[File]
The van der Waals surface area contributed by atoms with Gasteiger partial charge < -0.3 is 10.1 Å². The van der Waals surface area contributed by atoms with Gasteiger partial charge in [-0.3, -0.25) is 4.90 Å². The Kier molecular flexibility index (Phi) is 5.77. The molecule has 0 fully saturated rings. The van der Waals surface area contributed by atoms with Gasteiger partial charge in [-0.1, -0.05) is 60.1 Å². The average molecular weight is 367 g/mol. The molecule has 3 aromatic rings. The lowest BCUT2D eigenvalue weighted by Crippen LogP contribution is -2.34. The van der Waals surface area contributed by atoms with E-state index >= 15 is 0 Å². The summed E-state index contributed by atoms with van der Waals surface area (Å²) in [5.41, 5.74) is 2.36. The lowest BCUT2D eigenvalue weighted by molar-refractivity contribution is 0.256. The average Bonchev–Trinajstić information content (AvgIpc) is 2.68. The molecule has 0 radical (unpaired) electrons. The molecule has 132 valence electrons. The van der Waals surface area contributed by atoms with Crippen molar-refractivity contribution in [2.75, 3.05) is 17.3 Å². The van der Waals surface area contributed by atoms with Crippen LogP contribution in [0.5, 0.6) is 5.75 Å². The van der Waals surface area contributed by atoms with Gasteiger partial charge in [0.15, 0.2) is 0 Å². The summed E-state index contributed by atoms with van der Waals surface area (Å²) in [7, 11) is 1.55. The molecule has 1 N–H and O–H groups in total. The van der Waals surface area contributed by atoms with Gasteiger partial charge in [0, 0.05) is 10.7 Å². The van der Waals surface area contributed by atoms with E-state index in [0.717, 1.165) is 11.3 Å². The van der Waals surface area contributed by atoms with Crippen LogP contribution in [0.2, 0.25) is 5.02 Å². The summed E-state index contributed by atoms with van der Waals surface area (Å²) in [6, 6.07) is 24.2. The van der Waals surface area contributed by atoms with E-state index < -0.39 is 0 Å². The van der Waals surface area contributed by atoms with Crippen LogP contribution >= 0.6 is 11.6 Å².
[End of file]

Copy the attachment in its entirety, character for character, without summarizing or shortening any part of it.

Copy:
The van der Waals surface area contributed by atoms with Gasteiger partial charge < -0.3 is 10.1 Å². The van der Waals surface area contributed by atoms with Gasteiger partial charge in [-0.3, -0.25) is 4.90 Å². The Kier molecular flexibility index (Phi) is 5.77. The molecule has 0 fully saturated rings. The van der Waals surface area contributed by atoms with Gasteiger partial charge in [-0.1, -0.05) is 60.1 Å². The average molecular weight is 367 g/mol. The molecule has 3 aromatic rings. The lowest BCUT2D eigenvalue weighted by Crippen LogP contribution is -2.34. The van der Waals surface area contributed by atoms with E-state index >= 15 is 0 Å². The summed E-state index contributed by atoms with van der Waals surface area (Å²) in [5.41, 5.74) is 2.36. The lowest BCUT2D eigenvalue weighted by molar-refractivity contribution is 0.256. The average Bonchev–Trinajstić information content (AvgIpc) is 2.68. The molecule has 0 radical (unpaired) electrons. The molecule has 132 valence electrons. The van der Waals surface area contributed by atoms with Crippen molar-refractivity contribution in [2.75, 3.05) is 17.3 Å². The van der Waals surface area contributed by atoms with Crippen LogP contribution in [0.5, 0.6) is 5.75 Å². The van der Waals surface area contributed by atoms with Gasteiger partial charge in [0.15, 0.2) is 0 Å². The summed E-state index contributed by atoms with van der Waals surface area (Å²) in [7, 11) is 1.55. The molecule has 1 N–H and O–H groups in total. The van der Waals surface area contributed by atoms with Gasteiger partial charge in [0, 0.05) is 10.7 Å². The van der Waals surface area contributed by atoms with E-state index in [0.717, 1.165) is 11.3 Å². The van der Waals surface area contributed by atoms with Crippen LogP contribution in [0.2, 0.25) is 5.02 Å². The summed E-state index contributed by atoms with van der Waals surface area (Å²) in [6, 6.07) is 24.2. The van der Waals surface area contributed by atoms with E-state index < -0.39 is 0 Å². The van der Waals surface area contributed by atoms with Crippen LogP contribution >= 0.6 is 11.6 Å².